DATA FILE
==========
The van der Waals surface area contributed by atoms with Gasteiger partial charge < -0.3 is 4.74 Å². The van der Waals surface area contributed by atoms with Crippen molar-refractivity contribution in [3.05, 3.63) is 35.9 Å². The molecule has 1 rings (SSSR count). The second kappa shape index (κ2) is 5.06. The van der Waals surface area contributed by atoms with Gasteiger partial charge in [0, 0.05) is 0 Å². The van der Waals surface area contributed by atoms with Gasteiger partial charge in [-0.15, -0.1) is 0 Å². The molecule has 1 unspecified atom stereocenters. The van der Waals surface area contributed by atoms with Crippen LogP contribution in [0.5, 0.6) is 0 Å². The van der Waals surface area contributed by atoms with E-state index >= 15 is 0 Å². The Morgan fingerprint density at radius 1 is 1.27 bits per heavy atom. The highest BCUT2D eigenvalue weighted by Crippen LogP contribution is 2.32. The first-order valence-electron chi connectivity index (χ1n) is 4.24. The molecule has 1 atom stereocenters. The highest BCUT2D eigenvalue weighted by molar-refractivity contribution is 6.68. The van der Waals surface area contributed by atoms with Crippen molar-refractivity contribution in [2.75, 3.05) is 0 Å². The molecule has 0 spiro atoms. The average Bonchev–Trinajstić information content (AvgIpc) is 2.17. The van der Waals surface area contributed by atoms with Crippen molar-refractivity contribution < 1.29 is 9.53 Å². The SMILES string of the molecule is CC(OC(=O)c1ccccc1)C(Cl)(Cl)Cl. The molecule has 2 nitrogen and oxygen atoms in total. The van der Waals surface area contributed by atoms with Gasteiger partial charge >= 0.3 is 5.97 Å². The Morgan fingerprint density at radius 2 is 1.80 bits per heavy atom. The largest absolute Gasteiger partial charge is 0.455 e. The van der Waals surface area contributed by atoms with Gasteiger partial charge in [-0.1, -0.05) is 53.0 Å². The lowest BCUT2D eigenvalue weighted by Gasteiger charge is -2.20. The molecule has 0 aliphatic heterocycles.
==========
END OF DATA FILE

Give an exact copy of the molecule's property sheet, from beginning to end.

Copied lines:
The van der Waals surface area contributed by atoms with Gasteiger partial charge < -0.3 is 4.74 Å². The van der Waals surface area contributed by atoms with Crippen molar-refractivity contribution in [3.05, 3.63) is 35.9 Å². The molecule has 1 rings (SSSR count). The second kappa shape index (κ2) is 5.06. The van der Waals surface area contributed by atoms with Gasteiger partial charge in [0, 0.05) is 0 Å². The van der Waals surface area contributed by atoms with Gasteiger partial charge in [-0.15, -0.1) is 0 Å². The molecule has 1 unspecified atom stereocenters. The van der Waals surface area contributed by atoms with Crippen LogP contribution in [0.5, 0.6) is 0 Å². The van der Waals surface area contributed by atoms with E-state index >= 15 is 0 Å². The Morgan fingerprint density at radius 1 is 1.27 bits per heavy atom. The highest BCUT2D eigenvalue weighted by Crippen LogP contribution is 2.32. The first-order valence-electron chi connectivity index (χ1n) is 4.24. The molecule has 1 atom stereocenters. The highest BCUT2D eigenvalue weighted by molar-refractivity contribution is 6.68. The van der Waals surface area contributed by atoms with Crippen molar-refractivity contribution in [2.75, 3.05) is 0 Å². The molecule has 0 spiro atoms. The average Bonchev–Trinajstić information content (AvgIpc) is 2.17. The van der Waals surface area contributed by atoms with Crippen molar-refractivity contribution < 1.29 is 9.53 Å². The SMILES string of the molecule is CC(OC(=O)c1ccccc1)C(Cl)(Cl)Cl. The molecule has 2 nitrogen and oxygen atoms in total. The van der Waals surface area contributed by atoms with Gasteiger partial charge >= 0.3 is 5.97 Å². The Morgan fingerprint density at radius 2 is 1.80 bits per heavy atom. The largest absolute Gasteiger partial charge is 0.455 e. The van der Waals surface area contributed by atoms with Gasteiger partial charge in [-0.1, -0.05) is 53.0 Å². The lowest BCUT2D eigenvalue weighted by Gasteiger charge is -2.20. The molecule has 0 aliphatic heterocycles.